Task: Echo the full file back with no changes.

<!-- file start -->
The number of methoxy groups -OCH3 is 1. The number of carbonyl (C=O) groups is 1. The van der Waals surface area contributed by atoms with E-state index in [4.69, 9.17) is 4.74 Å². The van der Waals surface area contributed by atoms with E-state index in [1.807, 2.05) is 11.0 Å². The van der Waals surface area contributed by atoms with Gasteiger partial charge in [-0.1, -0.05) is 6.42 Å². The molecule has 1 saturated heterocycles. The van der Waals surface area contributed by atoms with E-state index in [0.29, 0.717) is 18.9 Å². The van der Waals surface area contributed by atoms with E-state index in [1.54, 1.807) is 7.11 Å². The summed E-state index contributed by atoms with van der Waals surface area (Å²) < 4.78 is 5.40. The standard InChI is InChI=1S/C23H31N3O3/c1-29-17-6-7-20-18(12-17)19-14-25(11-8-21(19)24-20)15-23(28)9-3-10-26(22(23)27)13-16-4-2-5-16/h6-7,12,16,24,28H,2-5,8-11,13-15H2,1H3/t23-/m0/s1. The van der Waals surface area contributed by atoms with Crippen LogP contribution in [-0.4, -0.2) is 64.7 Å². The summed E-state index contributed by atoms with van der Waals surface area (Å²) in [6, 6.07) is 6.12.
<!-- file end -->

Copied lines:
The number of methoxy groups -OCH3 is 1. The number of carbonyl (C=O) groups is 1. The van der Waals surface area contributed by atoms with E-state index in [4.69, 9.17) is 4.74 Å². The van der Waals surface area contributed by atoms with E-state index in [1.807, 2.05) is 11.0 Å². The van der Waals surface area contributed by atoms with Gasteiger partial charge in [-0.1, -0.05) is 6.42 Å². The molecule has 1 saturated heterocycles. The van der Waals surface area contributed by atoms with E-state index in [0.29, 0.717) is 18.9 Å². The van der Waals surface area contributed by atoms with E-state index in [1.54, 1.807) is 7.11 Å². The summed E-state index contributed by atoms with van der Waals surface area (Å²) < 4.78 is 5.40. The standard InChI is InChI=1S/C23H31N3O3/c1-29-17-6-7-20-18(12-17)19-14-25(11-8-21(19)24-20)15-23(28)9-3-10-26(22(23)27)13-16-4-2-5-16/h6-7,12,16,24,28H,2-5,8-11,13-15H2,1H3/t23-/m0/s1. The van der Waals surface area contributed by atoms with Crippen LogP contribution in [-0.4, -0.2) is 64.7 Å². The summed E-state index contributed by atoms with van der Waals surface area (Å²) in [6, 6.07) is 6.12.